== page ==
Homeland Watch: Season 1, Episode 6 - The Good Soldier

Things are escalating fast after passing the halfway point in the debut season of Showtime's Homeland. The sixth episode, titled "The Good Soldier," is wrought with tension from beginning to end as it not only features polygraphs for most of our key players but it also finds our two leads - CIA Analyst Carrie Mathison and Marine Staff Sergeant Nicholas Brody - getting to know each other a little more than anyone might have guessed. When you weave those two storylines together, well, you have a narrative thread that knots (in your stomach and) at episode's end in the most explosive and chilling moment in the entire series. So far.

"I'm just saying we should polygraph everyone who came into contact..."

At the end of last week, Carrie was beyond frustrated and, after getting into a heated argument with Saul was ready to say "fuck this" to all of it. Well, technically she did say it but after a night of recovery at her sister's and assuring her nieces that it was her job to keep everyone safe, that's exactly what she got back to doing, her job. She starts reviewing the surveillance tapes of the dust-up between Hamid and Brody to see if she can spot our Marine Sergeant slip the prisoner the razor blade. Nothing (but it looked to me like Estes put something down on the table while the two were fighting... just saying). Although reviewing the tapes doesn't help, Carrie does get the nerve to tell the higher-ups her 'slipped razor' theory and therefore that they may have a mole or tuned agent - not Brody specifically - in their midst. Saul agrees with her, seemingly burying the hatchet from last week, so that means it's time for some polygraphing!

As Saul says, "what a surprise, Agent Brody is on this list." There's actually a moment that, in retrospect, is perhaps key to understanding why Carrie would allow things to go as far as they do in the scenes to come. She tells Saul she is 100% convinced that they will get Brody if he takes the polygraph, that she's willing to bet anything and she ends up putting up quite a bit (more on that later). Carrie is also the first to go in the polygraphs and, not surprisingly, the writers use some of the weapons they have on our lead to ratchet up the tension. We see her spike when asked if she has used illegal drugs since starting at the CIA. We also see her realize that not only was she possibly caught lying but that both her belief in and pursuit of Brody's guilt is blinding her judgement. She didn't even consider the fact that she has details about her life that are also best kept hidden. Soon, some more will be added to that list as Carrie continues to spiral out of control in what is both an excellent terrorist thriller and character study.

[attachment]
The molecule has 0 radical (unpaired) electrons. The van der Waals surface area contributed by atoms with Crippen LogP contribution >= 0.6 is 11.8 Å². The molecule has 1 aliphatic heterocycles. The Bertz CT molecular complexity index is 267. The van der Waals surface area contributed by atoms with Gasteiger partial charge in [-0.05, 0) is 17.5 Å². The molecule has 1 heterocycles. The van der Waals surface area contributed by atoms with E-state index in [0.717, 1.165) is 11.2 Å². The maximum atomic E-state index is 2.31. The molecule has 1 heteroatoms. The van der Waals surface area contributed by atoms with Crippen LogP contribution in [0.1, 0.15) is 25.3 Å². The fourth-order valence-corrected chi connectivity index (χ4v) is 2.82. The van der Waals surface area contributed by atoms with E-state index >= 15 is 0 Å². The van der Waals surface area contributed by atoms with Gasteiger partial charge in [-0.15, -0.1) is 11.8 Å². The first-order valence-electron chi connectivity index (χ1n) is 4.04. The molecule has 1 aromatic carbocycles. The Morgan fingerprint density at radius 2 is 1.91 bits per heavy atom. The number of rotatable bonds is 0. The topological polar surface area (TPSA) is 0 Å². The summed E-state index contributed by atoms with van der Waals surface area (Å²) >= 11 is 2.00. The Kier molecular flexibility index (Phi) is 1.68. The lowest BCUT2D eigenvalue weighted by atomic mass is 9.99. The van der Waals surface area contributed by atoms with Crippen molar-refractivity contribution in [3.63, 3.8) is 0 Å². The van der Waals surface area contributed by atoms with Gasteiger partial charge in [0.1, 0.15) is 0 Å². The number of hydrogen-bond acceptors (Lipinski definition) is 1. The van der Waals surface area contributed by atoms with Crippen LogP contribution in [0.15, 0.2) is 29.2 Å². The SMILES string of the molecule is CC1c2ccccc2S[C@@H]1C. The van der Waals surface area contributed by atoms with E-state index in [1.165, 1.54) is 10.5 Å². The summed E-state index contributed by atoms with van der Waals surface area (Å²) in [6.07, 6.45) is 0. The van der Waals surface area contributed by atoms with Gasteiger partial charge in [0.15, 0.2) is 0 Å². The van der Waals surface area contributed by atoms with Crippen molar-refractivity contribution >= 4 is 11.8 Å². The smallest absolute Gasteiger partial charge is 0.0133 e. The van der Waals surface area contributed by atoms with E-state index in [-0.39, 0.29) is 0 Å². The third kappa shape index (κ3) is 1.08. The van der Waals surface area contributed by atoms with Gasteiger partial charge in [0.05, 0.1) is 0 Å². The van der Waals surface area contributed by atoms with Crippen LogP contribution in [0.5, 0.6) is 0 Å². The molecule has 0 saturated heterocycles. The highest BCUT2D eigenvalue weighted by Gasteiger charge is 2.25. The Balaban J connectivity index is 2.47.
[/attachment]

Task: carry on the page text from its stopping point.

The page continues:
Carrie's not just flawed but pretty fucked up and Danes handles all aspects of her shattered psyche very well, from the charming and seductive to the beaten and broken. There are also moments of levity in the series, like how she 'hates' to inform Brody that he has to come in and take the poly. However, those moments are pretty rare as the pace is only quickening and the consequences more dire as the CIA team is not only running the tests to determine if there is in fact a mole in their detail but also trying to track down the only real lead they have in the Abu Nazir terror plot, namely the Faisels. The show throws in some 24-style operation room moments, where Carrie and Saul lead the team in piecing together the information on the two, yes, two terrorists on the run from everyone. Right when Carrie is in the thick of it, she gets a call from Brody, who is now no longer interested in doing the polygraph. Against all better judgement, she goes to convince him otherwise and in person but first...

"Meet Aileen Margaret Morgan."

Back to those 24 moments and the investigation into Professor Raqim Faisel. After the initial briefing that sets up the polygraphs, Saul and Agent Galvez are at the Faisel house by the airport looking for evidence on the whereabouts of the fugitive couple. Saul spots a overly curious neighbor who lets them in on the secret, Raqim isn't alone, there's also a Caucasian woman! Shit just got real. We cut to the Faisels on the run and we're given some backstory that not only fills out their characters but also serves to humanize the terrorists - an interesting choice by the show. Saul returns to Estes with the news that there is a Mrs. White Faisel (while also slipping in a request for a position that would allow him to follow Mira to India) and now that they know what are looking for the investigation kicks into high-gear, quickly returning a border patrol camera snapshot of the two fugitives.

Raqim and Aileen arrive at a remote safe house and we immediately learn who wears the pants in this relationship. Aileen's instincts kick in and she starts doing a sweep of the place, which lets both us and Raqim know, especially after she notices the trip wire to a bomb that would have killed them both, that there is more going on with this woman than we've been told. All she admits at this point is that they 'trained' her and, by the looks of it, very well and now much to their chagrin. Of course, at first this had me thinking that she had previously been in the military ("an American POW has been turned") but that macguffin is soon dispelled as just that, a false lead. Ilene and Raqim add a compelling story to be explored, especially now that they are 'burnt' as terrorists and wanted by the government. He wants to turn themselves in but she knows that means a life of interrogation, buried in some hole where the laws aren't upheld in the strictest sense. So, they do they only thing they can do, run. The Faisels run and the CIA follow. It was only a matter of time after the CIA had the photo that they would also have a name to go along with it - Aileen Morgan.